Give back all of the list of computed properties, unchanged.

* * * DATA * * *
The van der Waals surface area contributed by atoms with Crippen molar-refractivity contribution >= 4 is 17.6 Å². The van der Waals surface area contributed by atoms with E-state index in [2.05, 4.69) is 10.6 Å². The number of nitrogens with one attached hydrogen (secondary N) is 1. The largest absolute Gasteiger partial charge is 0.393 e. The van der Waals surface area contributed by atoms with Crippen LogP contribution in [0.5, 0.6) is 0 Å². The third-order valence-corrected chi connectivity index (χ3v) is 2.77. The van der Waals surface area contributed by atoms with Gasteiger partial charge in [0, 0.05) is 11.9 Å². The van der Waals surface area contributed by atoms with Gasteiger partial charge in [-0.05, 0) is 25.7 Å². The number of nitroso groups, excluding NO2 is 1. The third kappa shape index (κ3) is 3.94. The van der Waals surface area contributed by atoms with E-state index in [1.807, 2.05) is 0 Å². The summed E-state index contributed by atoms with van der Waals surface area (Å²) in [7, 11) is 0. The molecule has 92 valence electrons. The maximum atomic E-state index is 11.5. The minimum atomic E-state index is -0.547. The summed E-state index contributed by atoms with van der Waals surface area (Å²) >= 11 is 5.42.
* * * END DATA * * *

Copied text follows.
The van der Waals surface area contributed by atoms with Crippen molar-refractivity contribution >= 4 is 17.6 Å². The van der Waals surface area contributed by atoms with E-state index in [2.05, 4.69) is 10.6 Å². The number of nitrogens with one attached hydrogen (secondary N) is 1. The largest absolute Gasteiger partial charge is 0.393 e. The van der Waals surface area contributed by atoms with Crippen LogP contribution in [0.5, 0.6) is 0 Å². The third-order valence-corrected chi connectivity index (χ3v) is 2.77. The van der Waals surface area contributed by atoms with Gasteiger partial charge in [0, 0.05) is 11.9 Å². The van der Waals surface area contributed by atoms with Gasteiger partial charge in [-0.05, 0) is 25.7 Å². The number of nitroso groups, excluding NO2 is 1. The third kappa shape index (κ3) is 3.94. The van der Waals surface area contributed by atoms with E-state index in [1.807, 2.05) is 0 Å². The summed E-state index contributed by atoms with van der Waals surface area (Å²) in [7, 11) is 0. The molecule has 92 valence electrons. The maximum atomic E-state index is 11.5. The minimum atomic E-state index is -0.547. The summed E-state index contributed by atoms with van der Waals surface area (Å²) >= 11 is 5.42.